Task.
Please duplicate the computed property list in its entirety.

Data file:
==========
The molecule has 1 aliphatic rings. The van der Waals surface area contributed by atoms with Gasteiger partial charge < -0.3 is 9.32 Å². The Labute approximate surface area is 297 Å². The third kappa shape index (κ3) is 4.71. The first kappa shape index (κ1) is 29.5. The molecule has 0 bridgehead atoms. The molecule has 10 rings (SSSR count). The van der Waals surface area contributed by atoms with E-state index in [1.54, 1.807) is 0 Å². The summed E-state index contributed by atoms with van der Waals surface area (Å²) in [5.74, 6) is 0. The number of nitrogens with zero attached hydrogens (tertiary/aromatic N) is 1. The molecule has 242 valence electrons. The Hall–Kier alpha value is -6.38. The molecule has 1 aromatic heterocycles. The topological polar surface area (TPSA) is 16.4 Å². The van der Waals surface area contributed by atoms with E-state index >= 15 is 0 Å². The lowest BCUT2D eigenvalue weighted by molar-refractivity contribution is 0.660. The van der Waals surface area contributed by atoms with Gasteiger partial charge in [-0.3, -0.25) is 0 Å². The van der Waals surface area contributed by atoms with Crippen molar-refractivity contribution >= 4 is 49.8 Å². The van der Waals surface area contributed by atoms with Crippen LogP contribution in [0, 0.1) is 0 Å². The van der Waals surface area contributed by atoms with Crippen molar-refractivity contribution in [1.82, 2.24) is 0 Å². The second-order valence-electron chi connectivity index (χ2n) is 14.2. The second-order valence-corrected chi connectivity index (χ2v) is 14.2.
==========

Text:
The molecule has 1 aliphatic rings. The van der Waals surface area contributed by atoms with Gasteiger partial charge < -0.3 is 9.32 Å². The Labute approximate surface area is 297 Å². The third kappa shape index (κ3) is 4.71. The first kappa shape index (κ1) is 29.5. The molecule has 0 bridgehead atoms. The molecule has 10 rings (SSSR count). The van der Waals surface area contributed by atoms with E-state index in [1.54, 1.807) is 0 Å². The summed E-state index contributed by atoms with van der Waals surface area (Å²) in [5.74, 6) is 0. The number of nitrogens with zero attached hydrogens (tertiary/aromatic N) is 1. The molecule has 242 valence electrons. The Hall–Kier alpha value is -6.38. The molecule has 1 aromatic heterocycles. The topological polar surface area (TPSA) is 16.4 Å². The van der Waals surface area contributed by atoms with E-state index >= 15 is 0 Å². The lowest BCUT2D eigenvalue weighted by molar-refractivity contribution is 0.660. The van der Waals surface area contributed by atoms with Gasteiger partial charge in [-0.3, -0.25) is 0 Å². The van der Waals surface area contributed by atoms with Crippen molar-refractivity contribution >= 4 is 49.8 Å². The van der Waals surface area contributed by atoms with Crippen LogP contribution in [0, 0.1) is 0 Å². The van der Waals surface area contributed by atoms with Crippen molar-refractivity contribution in [1.82, 2.24) is 0 Å². The second-order valence-electron chi connectivity index (χ2n) is 14.2. The second-order valence-corrected chi connectivity index (χ2v) is 14.2.